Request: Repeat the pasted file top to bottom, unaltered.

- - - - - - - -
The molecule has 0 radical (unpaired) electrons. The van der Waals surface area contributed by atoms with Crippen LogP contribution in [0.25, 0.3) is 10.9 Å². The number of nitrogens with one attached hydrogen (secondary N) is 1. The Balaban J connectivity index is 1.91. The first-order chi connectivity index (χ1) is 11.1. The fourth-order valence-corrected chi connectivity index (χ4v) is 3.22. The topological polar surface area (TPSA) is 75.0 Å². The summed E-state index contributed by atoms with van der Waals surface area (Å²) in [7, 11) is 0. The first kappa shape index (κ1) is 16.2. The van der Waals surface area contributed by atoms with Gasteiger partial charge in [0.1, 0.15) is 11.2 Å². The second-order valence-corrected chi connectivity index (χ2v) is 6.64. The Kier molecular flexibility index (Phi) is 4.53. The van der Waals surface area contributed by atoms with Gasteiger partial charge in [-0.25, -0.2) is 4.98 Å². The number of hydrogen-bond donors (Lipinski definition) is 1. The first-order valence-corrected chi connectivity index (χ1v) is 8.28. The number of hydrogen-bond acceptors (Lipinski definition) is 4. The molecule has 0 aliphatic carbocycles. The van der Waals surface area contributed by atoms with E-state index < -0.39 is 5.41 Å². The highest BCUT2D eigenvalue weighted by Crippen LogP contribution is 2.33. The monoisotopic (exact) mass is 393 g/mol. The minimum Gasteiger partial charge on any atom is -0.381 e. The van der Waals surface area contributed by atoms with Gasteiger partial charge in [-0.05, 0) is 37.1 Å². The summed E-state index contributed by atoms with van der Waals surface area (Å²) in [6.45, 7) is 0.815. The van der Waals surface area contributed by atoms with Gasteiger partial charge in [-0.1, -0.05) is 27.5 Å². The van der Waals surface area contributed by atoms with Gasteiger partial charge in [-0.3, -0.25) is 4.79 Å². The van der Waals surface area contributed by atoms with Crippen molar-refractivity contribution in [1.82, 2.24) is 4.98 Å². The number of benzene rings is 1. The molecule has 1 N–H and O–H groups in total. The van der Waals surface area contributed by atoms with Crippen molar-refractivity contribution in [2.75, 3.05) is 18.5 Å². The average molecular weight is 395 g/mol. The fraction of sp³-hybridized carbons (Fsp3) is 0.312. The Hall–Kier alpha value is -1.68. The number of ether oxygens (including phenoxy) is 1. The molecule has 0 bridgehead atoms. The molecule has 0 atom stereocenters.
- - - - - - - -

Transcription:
The molecule has 0 radical (unpaired) electrons. The van der Waals surface area contributed by atoms with Crippen LogP contribution in [0.25, 0.3) is 10.9 Å². The number of nitrogens with one attached hydrogen (secondary N) is 1. The Balaban J connectivity index is 1.91. The first-order chi connectivity index (χ1) is 11.1. The fourth-order valence-corrected chi connectivity index (χ4v) is 3.22. The topological polar surface area (TPSA) is 75.0 Å². The summed E-state index contributed by atoms with van der Waals surface area (Å²) in [7, 11) is 0. The first kappa shape index (κ1) is 16.2. The van der Waals surface area contributed by atoms with Gasteiger partial charge in [0.1, 0.15) is 11.2 Å². The second-order valence-corrected chi connectivity index (χ2v) is 6.64. The Kier molecular flexibility index (Phi) is 4.53. The van der Waals surface area contributed by atoms with Gasteiger partial charge in [-0.25, -0.2) is 4.98 Å². The number of hydrogen-bond donors (Lipinski definition) is 1. The first-order valence-corrected chi connectivity index (χ1v) is 8.28. The number of hydrogen-bond acceptors (Lipinski definition) is 4. The molecule has 0 aliphatic carbocycles. The van der Waals surface area contributed by atoms with E-state index < -0.39 is 5.41 Å². The highest BCUT2D eigenvalue weighted by Crippen LogP contribution is 2.33. The monoisotopic (exact) mass is 393 g/mol. The minimum Gasteiger partial charge on any atom is -0.381 e. The van der Waals surface area contributed by atoms with Gasteiger partial charge in [-0.05, 0) is 37.1 Å². The summed E-state index contributed by atoms with van der Waals surface area (Å²) in [6.45, 7) is 0.815. The van der Waals surface area contributed by atoms with Gasteiger partial charge in [-0.1, -0.05) is 27.5 Å². The van der Waals surface area contributed by atoms with Gasteiger partial charge in [-0.3, -0.25) is 4.79 Å². The van der Waals surface area contributed by atoms with Crippen molar-refractivity contribution in [1.82, 2.24) is 4.98 Å². The number of benzene rings is 1. The molecule has 1 N–H and O–H groups in total. The van der Waals surface area contributed by atoms with Crippen molar-refractivity contribution in [2.75, 3.05) is 18.5 Å². The average molecular weight is 395 g/mol. The fraction of sp³-hybridized carbons (Fsp3) is 0.312. The Hall–Kier alpha value is -1.68. The number of ether oxygens (including phenoxy) is 1. The molecule has 0 bridgehead atoms. The molecule has 0 atom stereocenters.